AWS hosts hundreds of thousands of customers and partners every year at hundreds of events around the world. These events provide an invaluable opportunity to connect with our customers. Their time is precious and we take seriously the responsibility to make each event valuable for every attendee, whether that’s through developing new skills, identifying new solutions that will transform an organization, or building new connections that can advance a career. We consulted with customers and the community as always, and for 2023, decided to incorporate re:MARS topics — machine learning, automation, robotics, and space — into a well-funded lineup of existing AWS events.
All of the cloud stuff aside, I really enjoyed re:Mars last year and was hoping to go back — even if it meant Las Vegas in the summer. The event has been a nice showcase for Amazon Robotics’ industrial systems, as well as innovations from a range of startups aligned with the company to varying degrees. Last year also saw some expansion into its home robotics play on the heels of the Astro announcement.
I had an interesting conversation with Ken Washington at last year’s event, though the automotive veteran has since moved on from his role as the head of Amazon’s consumer robotics play. Earlier this month, he was named the CTO of medical technology firm Medtronic.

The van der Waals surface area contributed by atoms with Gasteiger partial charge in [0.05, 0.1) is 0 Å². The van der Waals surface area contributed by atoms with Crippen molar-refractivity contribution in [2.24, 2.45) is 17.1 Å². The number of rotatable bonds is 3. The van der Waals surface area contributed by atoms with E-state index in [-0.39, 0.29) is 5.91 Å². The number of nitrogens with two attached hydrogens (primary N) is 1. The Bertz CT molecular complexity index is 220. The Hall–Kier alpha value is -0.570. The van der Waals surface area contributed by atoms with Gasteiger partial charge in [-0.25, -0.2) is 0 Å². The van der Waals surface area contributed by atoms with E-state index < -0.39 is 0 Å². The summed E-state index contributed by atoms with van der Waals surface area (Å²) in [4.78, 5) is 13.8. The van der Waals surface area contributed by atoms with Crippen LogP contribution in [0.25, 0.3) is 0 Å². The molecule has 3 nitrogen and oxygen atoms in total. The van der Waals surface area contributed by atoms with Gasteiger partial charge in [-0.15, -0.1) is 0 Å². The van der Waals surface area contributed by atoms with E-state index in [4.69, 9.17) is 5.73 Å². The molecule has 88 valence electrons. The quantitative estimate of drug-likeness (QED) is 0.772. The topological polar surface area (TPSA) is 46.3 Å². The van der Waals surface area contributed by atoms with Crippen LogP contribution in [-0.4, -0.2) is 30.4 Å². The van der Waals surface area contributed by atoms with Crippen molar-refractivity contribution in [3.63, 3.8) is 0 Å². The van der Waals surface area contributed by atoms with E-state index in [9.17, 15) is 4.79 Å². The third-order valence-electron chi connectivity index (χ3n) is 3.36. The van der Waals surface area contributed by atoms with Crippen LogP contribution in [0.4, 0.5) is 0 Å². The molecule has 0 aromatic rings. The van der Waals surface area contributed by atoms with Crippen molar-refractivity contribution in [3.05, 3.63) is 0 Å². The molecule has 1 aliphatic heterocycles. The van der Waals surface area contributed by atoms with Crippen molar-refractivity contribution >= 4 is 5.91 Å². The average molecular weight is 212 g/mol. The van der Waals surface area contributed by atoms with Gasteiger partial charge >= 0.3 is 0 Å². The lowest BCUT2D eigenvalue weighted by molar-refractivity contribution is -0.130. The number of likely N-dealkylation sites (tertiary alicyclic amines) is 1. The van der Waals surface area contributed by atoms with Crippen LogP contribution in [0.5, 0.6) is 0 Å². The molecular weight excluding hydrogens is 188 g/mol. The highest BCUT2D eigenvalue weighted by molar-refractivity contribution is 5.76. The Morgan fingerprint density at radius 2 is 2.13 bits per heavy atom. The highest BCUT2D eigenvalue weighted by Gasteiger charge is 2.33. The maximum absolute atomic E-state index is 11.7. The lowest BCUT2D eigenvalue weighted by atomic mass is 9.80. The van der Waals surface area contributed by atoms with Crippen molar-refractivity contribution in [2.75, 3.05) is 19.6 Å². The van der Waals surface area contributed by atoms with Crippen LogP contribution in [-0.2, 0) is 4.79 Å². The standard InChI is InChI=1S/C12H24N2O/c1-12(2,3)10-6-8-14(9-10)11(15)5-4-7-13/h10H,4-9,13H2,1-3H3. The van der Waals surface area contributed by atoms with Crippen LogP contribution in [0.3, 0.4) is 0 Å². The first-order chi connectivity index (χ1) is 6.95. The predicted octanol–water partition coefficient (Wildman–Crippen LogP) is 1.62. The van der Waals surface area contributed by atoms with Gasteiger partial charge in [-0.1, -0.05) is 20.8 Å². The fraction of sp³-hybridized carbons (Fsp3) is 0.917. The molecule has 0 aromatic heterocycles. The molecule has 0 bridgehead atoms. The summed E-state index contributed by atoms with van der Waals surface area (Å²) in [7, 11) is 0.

“This new leadership role will help Medtronic to harness the innovative spirit of our founders and ensure we are capitalizing on our scientific and technological knowledge to invent, innovate and disrupt the healthcare technology market of the future,” said the company’s CEO, Geoff Martha. “Dr. Washington will help Medtronic expand use of our technology platforms across our portfolio — including robotics, sensors, implantables and AI — improving our returns on investments in innovation and expanding our technological competitive advantage to drive durable growth.”
Some happier news for Amazon’s consumer robotics play. There’s finally been some movement on the iRobot deal after months of radio silence. We knew regulators were going to slow things down considerably due to legitimate privacy and potential antitrust concerns — and they’ve certainly delivered. The initial announcement of the deal celebrates its first birthday in August, and things have been slow going since.